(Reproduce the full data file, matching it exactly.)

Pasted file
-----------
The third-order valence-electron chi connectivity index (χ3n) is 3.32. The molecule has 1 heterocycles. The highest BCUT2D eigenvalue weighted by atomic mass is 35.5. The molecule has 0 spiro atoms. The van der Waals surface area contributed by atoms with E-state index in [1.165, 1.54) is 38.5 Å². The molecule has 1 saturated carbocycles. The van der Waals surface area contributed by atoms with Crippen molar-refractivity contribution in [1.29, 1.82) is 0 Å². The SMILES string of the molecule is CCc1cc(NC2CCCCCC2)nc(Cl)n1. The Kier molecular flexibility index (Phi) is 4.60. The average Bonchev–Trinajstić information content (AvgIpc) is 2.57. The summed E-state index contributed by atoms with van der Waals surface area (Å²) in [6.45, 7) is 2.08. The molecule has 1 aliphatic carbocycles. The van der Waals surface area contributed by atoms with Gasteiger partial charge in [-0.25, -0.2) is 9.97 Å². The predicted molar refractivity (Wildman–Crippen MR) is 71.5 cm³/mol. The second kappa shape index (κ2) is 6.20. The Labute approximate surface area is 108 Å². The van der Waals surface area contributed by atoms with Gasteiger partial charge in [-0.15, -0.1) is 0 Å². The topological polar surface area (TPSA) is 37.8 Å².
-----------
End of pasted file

The third-order valence-electron chi connectivity index (χ3n) is 3.32. The molecule has 1 heterocycles. The highest BCUT2D eigenvalue weighted by atomic mass is 35.5. The molecule has 0 spiro atoms. The van der Waals surface area contributed by atoms with E-state index in [1.165, 1.54) is 38.5 Å². The molecule has 1 saturated carbocycles. The van der Waals surface area contributed by atoms with Crippen molar-refractivity contribution in [1.29, 1.82) is 0 Å². The SMILES string of the molecule is CCc1cc(NC2CCCCCC2)nc(Cl)n1. The Kier molecular flexibility index (Phi) is 4.60. The average Bonchev–Trinajstić information content (AvgIpc) is 2.57. The summed E-state index contributed by atoms with van der Waals surface area (Å²) in [6.45, 7) is 2.08. The molecule has 1 aliphatic carbocycles. The van der Waals surface area contributed by atoms with Gasteiger partial charge in [-0.25, -0.2) is 9.97 Å². The predicted molar refractivity (Wildman–Crippen MR) is 71.5 cm³/mol. The second kappa shape index (κ2) is 6.20. The Labute approximate surface area is 108 Å². The van der Waals surface area contributed by atoms with Gasteiger partial charge in [-0.15, -0.1) is 0 Å². The topological polar surface area (TPSA) is 37.8 Å².